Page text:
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The Gebhardt Automotive Cycling Classic at Carter Lake was held this past Saturday. It was the first race of the season, I wasn’t really training for it, but I just wanted to get my first race under my belt. So, let’s start off with some good news:
- Henceforth I will be known as “The Cyclist Formerly Known as the Guy in the Yellow Jersey” since I finally got a second jersey to add to my wardrobe; a red one!
- I can officially say that I’ve been over 48 mph on a bike (going downhill of course).
That’s about where the good news ends for this race!
The whole cycling race thing is something I haven’t done since I was in high school and I wasn’t sure if things had changed significantly (aside from the fact that I now race on “old man legs” and I’m still about 30 lbs heavier than I was when I raced then). But I decided to do it anyway so I wouldn’t be a racing virgin any longer. The one important thing I found: I take this race thing a lot more seriously in my 30’s than I did when I was in high school. When I raced then I would wake up, eat something, grab my bike, put it in my truck and be on my way – I’d figure out everything else on the fly if I had to. But this past weekend I fretted about everything – did I eat the right things in the days leading up to the race, did I have the location programmed in my GPS, what would I eat on race day, when/where was I supposed to pick up my race packet, what time should I leave and should I leave early just in case traffic was bad, what tools should I pack, should I warm up on the road or take a trainer, and how the heck do I pin my numbers on anyway?!? I kept telling everyone that I wasn’t nervous about the race but, and my wife can attest to this, I was freaking out.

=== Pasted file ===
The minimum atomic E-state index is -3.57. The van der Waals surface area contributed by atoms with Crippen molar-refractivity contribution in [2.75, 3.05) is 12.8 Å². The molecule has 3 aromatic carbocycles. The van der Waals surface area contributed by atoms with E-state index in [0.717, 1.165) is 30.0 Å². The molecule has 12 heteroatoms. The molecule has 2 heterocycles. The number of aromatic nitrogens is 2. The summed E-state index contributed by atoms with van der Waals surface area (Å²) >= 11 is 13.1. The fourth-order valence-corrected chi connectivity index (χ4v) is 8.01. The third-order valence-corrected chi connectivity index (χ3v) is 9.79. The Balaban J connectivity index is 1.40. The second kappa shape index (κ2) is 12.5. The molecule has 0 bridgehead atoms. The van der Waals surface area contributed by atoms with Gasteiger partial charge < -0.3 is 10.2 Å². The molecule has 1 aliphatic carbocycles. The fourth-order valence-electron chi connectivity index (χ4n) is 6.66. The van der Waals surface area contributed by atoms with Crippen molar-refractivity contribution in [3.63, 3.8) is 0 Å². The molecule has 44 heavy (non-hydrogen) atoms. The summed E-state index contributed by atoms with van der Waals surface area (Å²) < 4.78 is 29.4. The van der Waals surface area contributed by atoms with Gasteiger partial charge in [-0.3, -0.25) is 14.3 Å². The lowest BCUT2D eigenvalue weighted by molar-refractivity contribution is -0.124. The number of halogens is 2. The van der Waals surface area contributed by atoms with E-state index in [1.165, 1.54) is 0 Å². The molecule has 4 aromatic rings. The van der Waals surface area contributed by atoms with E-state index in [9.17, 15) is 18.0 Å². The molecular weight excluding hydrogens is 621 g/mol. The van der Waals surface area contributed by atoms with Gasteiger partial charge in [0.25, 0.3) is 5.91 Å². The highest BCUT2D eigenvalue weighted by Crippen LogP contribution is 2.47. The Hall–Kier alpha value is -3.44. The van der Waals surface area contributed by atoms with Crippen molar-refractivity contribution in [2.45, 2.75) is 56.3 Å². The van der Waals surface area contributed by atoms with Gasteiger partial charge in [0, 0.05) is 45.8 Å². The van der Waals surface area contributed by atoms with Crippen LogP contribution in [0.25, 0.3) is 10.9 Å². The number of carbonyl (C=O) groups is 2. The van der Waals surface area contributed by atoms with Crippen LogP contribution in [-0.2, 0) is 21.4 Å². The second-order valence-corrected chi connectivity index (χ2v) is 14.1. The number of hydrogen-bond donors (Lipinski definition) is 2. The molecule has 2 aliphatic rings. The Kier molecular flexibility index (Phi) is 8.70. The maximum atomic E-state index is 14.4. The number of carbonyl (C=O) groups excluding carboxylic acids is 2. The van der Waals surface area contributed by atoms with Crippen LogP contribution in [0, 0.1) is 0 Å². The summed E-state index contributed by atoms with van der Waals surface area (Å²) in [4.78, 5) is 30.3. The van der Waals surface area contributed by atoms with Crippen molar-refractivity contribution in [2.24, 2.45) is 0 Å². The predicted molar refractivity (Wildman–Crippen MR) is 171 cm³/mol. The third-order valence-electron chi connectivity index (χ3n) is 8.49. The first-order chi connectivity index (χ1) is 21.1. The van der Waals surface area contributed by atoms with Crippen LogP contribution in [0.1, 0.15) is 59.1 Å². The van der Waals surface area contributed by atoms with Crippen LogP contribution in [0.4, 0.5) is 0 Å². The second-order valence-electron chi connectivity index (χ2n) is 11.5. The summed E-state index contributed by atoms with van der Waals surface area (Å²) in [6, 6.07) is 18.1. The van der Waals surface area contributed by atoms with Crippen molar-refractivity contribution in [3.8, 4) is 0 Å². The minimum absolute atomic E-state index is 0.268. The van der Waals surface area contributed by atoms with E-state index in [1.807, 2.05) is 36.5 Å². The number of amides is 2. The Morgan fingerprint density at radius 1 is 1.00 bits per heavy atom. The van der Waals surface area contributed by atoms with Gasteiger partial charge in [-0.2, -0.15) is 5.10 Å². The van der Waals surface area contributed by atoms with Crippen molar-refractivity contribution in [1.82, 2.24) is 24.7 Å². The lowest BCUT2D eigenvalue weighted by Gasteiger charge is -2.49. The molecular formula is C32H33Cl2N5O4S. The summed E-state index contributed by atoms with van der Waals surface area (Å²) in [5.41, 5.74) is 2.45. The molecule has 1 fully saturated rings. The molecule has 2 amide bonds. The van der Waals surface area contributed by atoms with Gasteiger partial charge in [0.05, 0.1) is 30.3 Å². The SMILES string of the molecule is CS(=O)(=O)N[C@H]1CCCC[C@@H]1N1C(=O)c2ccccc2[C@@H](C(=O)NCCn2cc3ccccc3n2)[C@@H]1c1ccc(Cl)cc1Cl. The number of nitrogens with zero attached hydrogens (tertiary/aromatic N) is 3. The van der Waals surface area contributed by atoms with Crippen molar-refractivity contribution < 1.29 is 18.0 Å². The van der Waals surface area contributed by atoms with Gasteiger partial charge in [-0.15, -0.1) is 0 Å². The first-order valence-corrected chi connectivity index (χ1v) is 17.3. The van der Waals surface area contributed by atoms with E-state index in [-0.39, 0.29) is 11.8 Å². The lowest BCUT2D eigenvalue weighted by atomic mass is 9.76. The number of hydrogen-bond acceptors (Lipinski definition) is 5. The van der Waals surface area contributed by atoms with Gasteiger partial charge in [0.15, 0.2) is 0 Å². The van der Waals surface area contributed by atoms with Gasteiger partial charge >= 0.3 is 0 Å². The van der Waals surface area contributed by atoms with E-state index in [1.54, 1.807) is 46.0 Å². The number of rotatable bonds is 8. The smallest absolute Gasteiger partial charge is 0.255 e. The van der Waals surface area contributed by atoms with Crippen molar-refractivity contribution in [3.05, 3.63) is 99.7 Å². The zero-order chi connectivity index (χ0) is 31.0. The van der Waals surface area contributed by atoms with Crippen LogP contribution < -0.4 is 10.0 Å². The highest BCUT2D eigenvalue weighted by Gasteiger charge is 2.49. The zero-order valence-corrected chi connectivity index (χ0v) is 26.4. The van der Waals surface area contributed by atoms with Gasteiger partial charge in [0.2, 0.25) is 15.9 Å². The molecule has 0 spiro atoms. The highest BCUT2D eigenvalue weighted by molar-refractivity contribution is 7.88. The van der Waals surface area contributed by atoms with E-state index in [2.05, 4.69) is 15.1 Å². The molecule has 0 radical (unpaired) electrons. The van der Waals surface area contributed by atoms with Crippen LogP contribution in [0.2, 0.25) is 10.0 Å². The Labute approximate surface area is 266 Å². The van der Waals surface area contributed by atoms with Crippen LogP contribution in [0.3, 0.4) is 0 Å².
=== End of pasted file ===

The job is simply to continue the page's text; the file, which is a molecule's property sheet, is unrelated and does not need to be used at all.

So what happened? If you don’t already know, I work the graveyard shift for my job so I usually go to bed around 9am everyday. It doesn’t work to race when you’re supposed to be asleep (according to your body) so the day before I just didn’t go to sleep so I would sleep that night (like a normal person’s sleep schedule). Basically I got 7 hours of sleep in the 48 hours leading up to the race. I’ll have to rethink that strategy for next time.
On the morning of the race I had just about everything prepared (I even prepared a spare bike and loaded it in the car just in case something happened), I felt good, I had dropped 5 lbs leading up to the race, and I was getting ready to eat breakfast and pack the car – then I fell apart. I couldn’t figure out what to eat and I knew I needed to eat something since my start time wasn’t until 12:50pm. So I just grabbed a bowl and some Life cereal and started eating… then I realized that I was really hungry so I ate 2 bowls and washed it down with a peanut butter and honey sandwich, and a handful (or 3) of pistachios, some Mt. Dew, and some water (I didn’t want to get dehydrated after all!). Too much. Dang it! Now I was mad that I had eaten so much and stressed out about how it would affect my race.